Gladys Cooper in My Fair Lady
Oh, she's amusing, certainly, and her unconcealed annoyance at her son, Henry Higgins, does its job well. Cooper's his equal, and you can see where he gets that witty snobbery from, though she's much warmer than he is. Still, there's not much there, is there? Does she even change expression?
Dame Edith Evans in The Chalk Garden
It's not her fault she's saddled with a dull character in a dull film, but she could liven it up a little. Bonus point: she and Gladys Cooper are making the exact same face -- Grande Dame Haughtiness.
Grayson Hall in The Night of the Iguana
As chaperone to a lusty Sue Lyon, Hall is the chief antagonist of Richard Burton's shamed Father Shannon, a minister given to drink and the ways of the flesh. She is also the best thing about this movie. Give her a secretly "butch" spinster to play and Hall will deliver a lonely woman fighting herself with her faith. As written, she's a harpy, but as played by Hall...I mean, my God! Her tears at the beach as she begs the beautiful nymphet to get away from Shannon. Her maternal cooing as she tries to win the girl back to her side. Her fear and confusion when Ava Gardner's Maxine calls her out on being a lonely butch. Aw, hell, just watch her in the background, look at her ever-watchful eyes as they follow Shannon and Sue Lyon (I forget her name in this, obviously) simultaneously, even if they're on opposite sides of the room. She's incredible, and the film is rarely as exciting as when she's on screen.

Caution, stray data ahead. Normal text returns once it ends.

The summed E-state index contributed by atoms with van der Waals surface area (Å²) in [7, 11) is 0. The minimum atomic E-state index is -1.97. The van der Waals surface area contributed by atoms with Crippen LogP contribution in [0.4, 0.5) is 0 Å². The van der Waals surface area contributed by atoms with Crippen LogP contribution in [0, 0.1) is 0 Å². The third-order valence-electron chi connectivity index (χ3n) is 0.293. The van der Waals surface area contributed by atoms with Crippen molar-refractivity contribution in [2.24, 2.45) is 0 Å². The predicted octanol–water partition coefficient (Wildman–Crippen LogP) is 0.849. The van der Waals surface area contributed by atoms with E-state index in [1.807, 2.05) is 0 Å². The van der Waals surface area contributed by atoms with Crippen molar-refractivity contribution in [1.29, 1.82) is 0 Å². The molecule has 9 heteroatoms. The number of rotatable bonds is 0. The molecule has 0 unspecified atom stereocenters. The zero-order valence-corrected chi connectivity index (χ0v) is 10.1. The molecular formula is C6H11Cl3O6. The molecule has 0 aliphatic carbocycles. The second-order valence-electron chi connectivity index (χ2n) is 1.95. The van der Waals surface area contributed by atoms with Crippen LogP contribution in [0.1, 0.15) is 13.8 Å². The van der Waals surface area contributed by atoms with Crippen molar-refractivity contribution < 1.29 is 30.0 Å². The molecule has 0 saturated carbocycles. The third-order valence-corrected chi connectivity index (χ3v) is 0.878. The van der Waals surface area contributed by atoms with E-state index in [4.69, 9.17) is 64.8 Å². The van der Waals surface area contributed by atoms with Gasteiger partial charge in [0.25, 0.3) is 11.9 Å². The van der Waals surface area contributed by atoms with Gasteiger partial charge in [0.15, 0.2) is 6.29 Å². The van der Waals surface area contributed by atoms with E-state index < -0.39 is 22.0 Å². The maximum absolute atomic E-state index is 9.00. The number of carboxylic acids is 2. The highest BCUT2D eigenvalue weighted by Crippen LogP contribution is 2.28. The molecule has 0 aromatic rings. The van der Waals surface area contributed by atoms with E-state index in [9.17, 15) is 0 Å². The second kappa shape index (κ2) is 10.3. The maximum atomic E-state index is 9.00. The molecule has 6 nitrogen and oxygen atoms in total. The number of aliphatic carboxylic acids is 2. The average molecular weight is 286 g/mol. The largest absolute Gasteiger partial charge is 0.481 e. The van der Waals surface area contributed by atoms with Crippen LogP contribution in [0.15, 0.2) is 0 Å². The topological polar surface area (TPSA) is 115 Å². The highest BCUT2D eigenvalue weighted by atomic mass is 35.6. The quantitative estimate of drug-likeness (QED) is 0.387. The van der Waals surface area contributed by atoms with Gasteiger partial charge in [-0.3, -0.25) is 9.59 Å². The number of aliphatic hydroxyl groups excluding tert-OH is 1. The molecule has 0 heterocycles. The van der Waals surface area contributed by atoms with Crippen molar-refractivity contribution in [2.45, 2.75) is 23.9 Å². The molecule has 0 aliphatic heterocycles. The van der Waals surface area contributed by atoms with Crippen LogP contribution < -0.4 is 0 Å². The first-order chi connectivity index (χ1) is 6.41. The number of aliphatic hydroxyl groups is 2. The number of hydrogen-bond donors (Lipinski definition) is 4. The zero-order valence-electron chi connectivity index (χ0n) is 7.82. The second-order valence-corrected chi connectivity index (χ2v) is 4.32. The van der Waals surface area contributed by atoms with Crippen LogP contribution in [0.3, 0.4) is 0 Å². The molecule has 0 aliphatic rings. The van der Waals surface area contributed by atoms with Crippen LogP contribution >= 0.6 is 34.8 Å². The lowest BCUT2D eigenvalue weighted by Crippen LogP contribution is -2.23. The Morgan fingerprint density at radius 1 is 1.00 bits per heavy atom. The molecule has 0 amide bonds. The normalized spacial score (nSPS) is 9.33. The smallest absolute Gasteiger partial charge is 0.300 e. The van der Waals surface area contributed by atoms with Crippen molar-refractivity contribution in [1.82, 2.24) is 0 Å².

Lila Kedrova in Zorba the Greek
I shudder to think what others might have done with such a role, since it's a character that is so tempting to overplay: bawdy stories, silly foreigner, incurable illness, etc. Kedrova underplays so much of it while giving her character a great zest for life. She plays it with both sadness and a glimmer of hope, and breaks your heart in the meantime.
Agnes Moorehead in Hush...Hush, Sweet Charlotte
Moorehead surprises via the deglam approach, as the po' white trash housekeeper who mutters under her breath in her Louisiana patois, shuffling slowly, her big ass hanging in the air. Well, don't just stand there: applaud the woman, for she uses all the tricks of a broad comic without compromising the believability of the characters of the tone of the film. Her almost feral approach to the role makes Elvira a devoted dog, baring its teeth at the intruder who threatens her mistress. This truly is one of Moorehead's most accomplished performances.
Kedrova won the Academy Award for her role -- a role for which she learned and quickly mastered English. Awesome feat, great performance, but I give the Oscar to...
THE NIGHT OF THE IGUANA
if only it was The Night of the Chaperone!